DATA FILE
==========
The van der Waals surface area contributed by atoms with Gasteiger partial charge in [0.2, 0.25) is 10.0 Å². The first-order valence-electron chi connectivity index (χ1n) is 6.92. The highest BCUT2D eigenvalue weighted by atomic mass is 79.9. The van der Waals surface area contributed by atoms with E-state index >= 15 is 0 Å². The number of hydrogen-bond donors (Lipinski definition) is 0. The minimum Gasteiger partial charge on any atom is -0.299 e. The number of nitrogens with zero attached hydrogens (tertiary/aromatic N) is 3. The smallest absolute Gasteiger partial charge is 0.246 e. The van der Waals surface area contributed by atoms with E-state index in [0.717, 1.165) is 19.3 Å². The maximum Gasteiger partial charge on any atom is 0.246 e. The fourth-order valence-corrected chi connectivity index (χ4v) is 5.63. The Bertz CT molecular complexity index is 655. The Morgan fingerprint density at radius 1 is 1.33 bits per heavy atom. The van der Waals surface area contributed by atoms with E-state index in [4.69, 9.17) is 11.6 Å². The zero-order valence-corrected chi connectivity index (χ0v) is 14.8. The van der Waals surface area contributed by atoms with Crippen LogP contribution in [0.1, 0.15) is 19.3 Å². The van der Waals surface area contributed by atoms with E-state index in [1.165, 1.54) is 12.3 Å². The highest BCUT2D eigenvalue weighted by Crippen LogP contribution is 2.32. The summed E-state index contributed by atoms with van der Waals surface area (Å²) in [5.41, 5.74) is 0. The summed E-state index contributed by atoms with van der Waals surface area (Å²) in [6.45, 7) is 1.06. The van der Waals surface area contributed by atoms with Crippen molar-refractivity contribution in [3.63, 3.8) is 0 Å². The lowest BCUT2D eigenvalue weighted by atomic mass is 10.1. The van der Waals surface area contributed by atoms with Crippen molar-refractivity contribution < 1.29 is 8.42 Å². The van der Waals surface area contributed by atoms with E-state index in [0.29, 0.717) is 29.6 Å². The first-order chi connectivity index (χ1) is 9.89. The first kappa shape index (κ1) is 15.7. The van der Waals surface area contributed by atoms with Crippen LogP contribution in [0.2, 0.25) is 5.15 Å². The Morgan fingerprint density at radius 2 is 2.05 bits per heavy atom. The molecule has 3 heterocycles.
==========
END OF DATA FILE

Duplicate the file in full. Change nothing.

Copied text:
The van der Waals surface area contributed by atoms with Gasteiger partial charge in [0.2, 0.25) is 10.0 Å². The first-order valence-electron chi connectivity index (χ1n) is 6.92. The highest BCUT2D eigenvalue weighted by atomic mass is 79.9. The van der Waals surface area contributed by atoms with E-state index >= 15 is 0 Å². The number of hydrogen-bond donors (Lipinski definition) is 0. The minimum Gasteiger partial charge on any atom is -0.299 e. The number of nitrogens with zero attached hydrogens (tertiary/aromatic N) is 3. The smallest absolute Gasteiger partial charge is 0.246 e. The van der Waals surface area contributed by atoms with E-state index in [0.717, 1.165) is 19.3 Å². The maximum Gasteiger partial charge on any atom is 0.246 e. The fourth-order valence-corrected chi connectivity index (χ4v) is 5.63. The Bertz CT molecular complexity index is 655. The Morgan fingerprint density at radius 1 is 1.33 bits per heavy atom. The van der Waals surface area contributed by atoms with E-state index in [4.69, 9.17) is 11.6 Å². The zero-order valence-corrected chi connectivity index (χ0v) is 14.8. The van der Waals surface area contributed by atoms with Crippen LogP contribution in [0.1, 0.15) is 19.3 Å². The van der Waals surface area contributed by atoms with E-state index in [1.165, 1.54) is 12.3 Å². The highest BCUT2D eigenvalue weighted by Crippen LogP contribution is 2.32. The summed E-state index contributed by atoms with van der Waals surface area (Å²) in [5.41, 5.74) is 0. The summed E-state index contributed by atoms with van der Waals surface area (Å²) in [6.45, 7) is 1.06. The van der Waals surface area contributed by atoms with Crippen molar-refractivity contribution in [3.63, 3.8) is 0 Å². The lowest BCUT2D eigenvalue weighted by atomic mass is 10.1. The van der Waals surface area contributed by atoms with Crippen molar-refractivity contribution < 1.29 is 8.42 Å². The van der Waals surface area contributed by atoms with E-state index in [0.29, 0.717) is 29.6 Å². The first-order chi connectivity index (χ1) is 9.89. The first kappa shape index (κ1) is 15.7. The van der Waals surface area contributed by atoms with Crippen LogP contribution in [0.2, 0.25) is 5.15 Å². The Morgan fingerprint density at radius 2 is 2.05 bits per heavy atom. The molecule has 3 heterocycles.